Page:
Pin Lean Lau held the final talk of the Artificial Intelligence National Laboratory (MILAB) online seminar series in 2021. She is a researcher at the Brunel University of London, and holds a PhD in Law from Central European University. She introduced an ongoing project of hers concerning the regulation of AI bias in healthcare. Her main goal was to explore how AI bias may occur in healthcare technologies, and how such biases may be avoided through better regulation and data science.
Dr Lau started her talk by outlining the main topic and aims of her ongoing research project. Her primary interest is the emergence and regulation of gender-based algorithmic discrimination in healthcare technologies. Her principal aims are to (1) understand the relationship between AI bias and the quality of healthcare discriminated patients receive, (2) detect the impact of algorithmic bias in healthcare on women’s rights, and (3) build a case for data feminism as a response to the issue.
If used properly, AI technologies can lead to tremendous improvements in the efficiency and quality of healthcare. Dr Lau highlighted two examples for this. First, algorithms proved to be very efficient in predicting the risk, or diagnosing, certain diseases. In the case of breast cancer, for instance, algorithms proved to be 85% more reliable than human doctors. Second, algorithms can help prescribe personalized medicine to patients. By processing a huge amount of personal data, they can predict which medicine would be safe and most effective for a given patient.
Algorithmic bias occurs once these AI systems treat patients differently without any medical justification. These usually include discrimination based on gender, race or socio-economic background. Dr Lau argued that most often, such biases occur because the initial data fed to these algorithms is itself biased. This is due to two reasons. First, due to the long standing male-dominated nature of medicine, data on the male body is much more accurate and representative than on the female one. Second, the human labeling of medically relevant data (for instance, who counts as male, female or transgander) is often subjective, paving way for bias.
In the case of gender-based discrimination, such biases in AI-technologies in healthcare are already detectable. Dr Lau cited numerous studies showing how AI systems led to mistreatment or misdiagnosis in a disproportionately higher number of cases for female, than for male patients. This has devastating impacts. First, it augments past inequalities, as these algorithms make future decisions based on data which contain the very biases we aim to eliminate. Second, it unfairly lowers the overall quality of healthcare women receive. Third, it endangers the mental and physical well-being of women.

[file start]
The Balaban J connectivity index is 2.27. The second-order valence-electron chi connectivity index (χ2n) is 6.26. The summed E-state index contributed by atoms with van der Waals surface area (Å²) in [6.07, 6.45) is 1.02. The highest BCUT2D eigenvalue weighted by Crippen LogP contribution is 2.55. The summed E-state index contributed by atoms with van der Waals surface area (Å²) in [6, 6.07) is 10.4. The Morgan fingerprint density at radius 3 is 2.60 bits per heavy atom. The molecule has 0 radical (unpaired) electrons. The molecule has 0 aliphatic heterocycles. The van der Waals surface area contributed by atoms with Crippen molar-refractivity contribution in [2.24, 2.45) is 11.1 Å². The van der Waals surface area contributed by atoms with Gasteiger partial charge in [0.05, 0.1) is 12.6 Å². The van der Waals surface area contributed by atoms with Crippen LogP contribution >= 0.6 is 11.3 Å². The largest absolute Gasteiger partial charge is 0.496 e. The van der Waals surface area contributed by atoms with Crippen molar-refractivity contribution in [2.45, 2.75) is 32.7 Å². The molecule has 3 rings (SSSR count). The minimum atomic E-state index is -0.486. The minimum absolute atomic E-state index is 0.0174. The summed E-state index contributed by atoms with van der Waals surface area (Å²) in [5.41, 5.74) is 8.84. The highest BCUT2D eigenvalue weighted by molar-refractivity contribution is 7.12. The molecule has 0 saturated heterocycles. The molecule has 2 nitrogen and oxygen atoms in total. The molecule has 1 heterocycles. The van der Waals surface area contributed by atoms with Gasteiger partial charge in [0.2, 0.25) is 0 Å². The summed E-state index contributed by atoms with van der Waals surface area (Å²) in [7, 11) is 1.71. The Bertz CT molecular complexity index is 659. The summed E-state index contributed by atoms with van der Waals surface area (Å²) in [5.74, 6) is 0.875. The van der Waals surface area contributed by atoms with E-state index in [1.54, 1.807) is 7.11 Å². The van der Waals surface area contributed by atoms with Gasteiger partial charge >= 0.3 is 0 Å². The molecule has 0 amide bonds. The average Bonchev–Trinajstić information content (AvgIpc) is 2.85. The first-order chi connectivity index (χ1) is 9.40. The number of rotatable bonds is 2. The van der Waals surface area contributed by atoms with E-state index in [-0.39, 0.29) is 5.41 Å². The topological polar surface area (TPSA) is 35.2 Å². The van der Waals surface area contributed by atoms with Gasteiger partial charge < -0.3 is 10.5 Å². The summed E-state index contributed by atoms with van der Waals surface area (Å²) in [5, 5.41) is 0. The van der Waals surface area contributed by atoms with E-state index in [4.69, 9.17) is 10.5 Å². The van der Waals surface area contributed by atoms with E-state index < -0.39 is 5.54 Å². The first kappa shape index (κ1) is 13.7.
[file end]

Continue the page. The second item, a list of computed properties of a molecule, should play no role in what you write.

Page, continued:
Dr Lau recommended two remedies for the outlined issue. First, there is a need to better regulate AI-systems used in healthcare. She cited attempts to this end from the European Union, the United Nations and the Federal Trade Commission. While she praised the direction these initiatives take, she highlighted unclarities and hardships in their enforcement and implementation. Second, she argued that there is a need for data feminism. Feminist data science aims to (1) fill in the gaps in data to make it more representatie, (2) eliminate bias in the data we already have, and (3) use data to detect and highlight unfair discrimination. Ultimately, as elsewhere in this technological field, solutions to social problems lie beyond legal regulation, and genuine changes are necessary in how technology actors conduct themselves, and in how they view their responsibility towards society and the individual.
During the discussion, some participants argued that while Dr Lau gave a compelling justification for combating AI bias, it was unclear whether it is possible to achieve this end. Dr Lau responded that there are at least some obvious steps we can already take. For instance, while it is true that machine learnt biases are hard to regulate, we can start by eliminating biases contained in the initial data.
It was supported by the Ministry of Innovation and Technology NRDI Office within the framework of the FK_21 Young Researcher Excellence Program (138965) and the Artificial Intelligence National Laboratory Program.
The views expressed above belong to the author and do not necessarily represent the views of the Centre for Social Sciences.